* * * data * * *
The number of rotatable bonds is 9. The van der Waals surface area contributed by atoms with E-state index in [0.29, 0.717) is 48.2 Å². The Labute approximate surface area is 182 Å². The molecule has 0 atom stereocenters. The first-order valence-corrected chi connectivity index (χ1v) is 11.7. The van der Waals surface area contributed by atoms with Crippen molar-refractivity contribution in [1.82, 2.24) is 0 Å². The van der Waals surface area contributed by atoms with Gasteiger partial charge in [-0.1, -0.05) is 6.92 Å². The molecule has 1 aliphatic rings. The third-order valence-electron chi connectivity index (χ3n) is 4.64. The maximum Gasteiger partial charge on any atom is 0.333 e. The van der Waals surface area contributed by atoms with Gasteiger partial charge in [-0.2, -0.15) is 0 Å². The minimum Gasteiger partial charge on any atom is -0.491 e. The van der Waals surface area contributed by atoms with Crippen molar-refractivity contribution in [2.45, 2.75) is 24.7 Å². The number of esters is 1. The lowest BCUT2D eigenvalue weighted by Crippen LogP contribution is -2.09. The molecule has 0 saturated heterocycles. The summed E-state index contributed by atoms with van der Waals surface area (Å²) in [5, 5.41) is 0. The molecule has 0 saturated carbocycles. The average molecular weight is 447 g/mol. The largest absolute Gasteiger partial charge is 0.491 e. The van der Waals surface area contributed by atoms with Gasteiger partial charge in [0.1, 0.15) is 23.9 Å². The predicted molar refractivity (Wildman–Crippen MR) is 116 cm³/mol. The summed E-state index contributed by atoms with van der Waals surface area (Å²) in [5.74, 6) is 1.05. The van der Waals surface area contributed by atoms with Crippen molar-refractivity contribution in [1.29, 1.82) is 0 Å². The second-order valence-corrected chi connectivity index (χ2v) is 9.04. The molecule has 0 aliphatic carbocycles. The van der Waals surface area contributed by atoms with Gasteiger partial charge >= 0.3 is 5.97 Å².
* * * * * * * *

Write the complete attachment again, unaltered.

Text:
The number of rotatable bonds is 9. The van der Waals surface area contributed by atoms with E-state index in [0.29, 0.717) is 48.2 Å². The Labute approximate surface area is 182 Å². The molecule has 0 atom stereocenters. The first-order valence-corrected chi connectivity index (χ1v) is 11.7. The van der Waals surface area contributed by atoms with Crippen molar-refractivity contribution in [1.82, 2.24) is 0 Å². The van der Waals surface area contributed by atoms with Gasteiger partial charge in [-0.1, -0.05) is 6.92 Å². The molecule has 1 aliphatic rings. The third-order valence-electron chi connectivity index (χ3n) is 4.64. The maximum Gasteiger partial charge on any atom is 0.333 e. The van der Waals surface area contributed by atoms with Gasteiger partial charge in [-0.2, -0.15) is 0 Å². The minimum Gasteiger partial charge on any atom is -0.491 e. The van der Waals surface area contributed by atoms with Crippen molar-refractivity contribution in [2.45, 2.75) is 24.7 Å². The number of esters is 1. The lowest BCUT2D eigenvalue weighted by Crippen LogP contribution is -2.09. The molecule has 0 saturated heterocycles. The summed E-state index contributed by atoms with van der Waals surface area (Å²) in [5, 5.41) is 0. The molecule has 0 saturated carbocycles. The average molecular weight is 447 g/mol. The largest absolute Gasteiger partial charge is 0.491 e. The van der Waals surface area contributed by atoms with Gasteiger partial charge in [0.1, 0.15) is 23.9 Å². The predicted molar refractivity (Wildman–Crippen MR) is 116 cm³/mol. The summed E-state index contributed by atoms with van der Waals surface area (Å²) in [5.74, 6) is 1.05. The van der Waals surface area contributed by atoms with Crippen molar-refractivity contribution in [1.29, 1.82) is 0 Å². The second-order valence-corrected chi connectivity index (χ2v) is 9.04. The molecule has 0 aliphatic carbocycles. The van der Waals surface area contributed by atoms with Gasteiger partial charge >= 0.3 is 5.97 Å².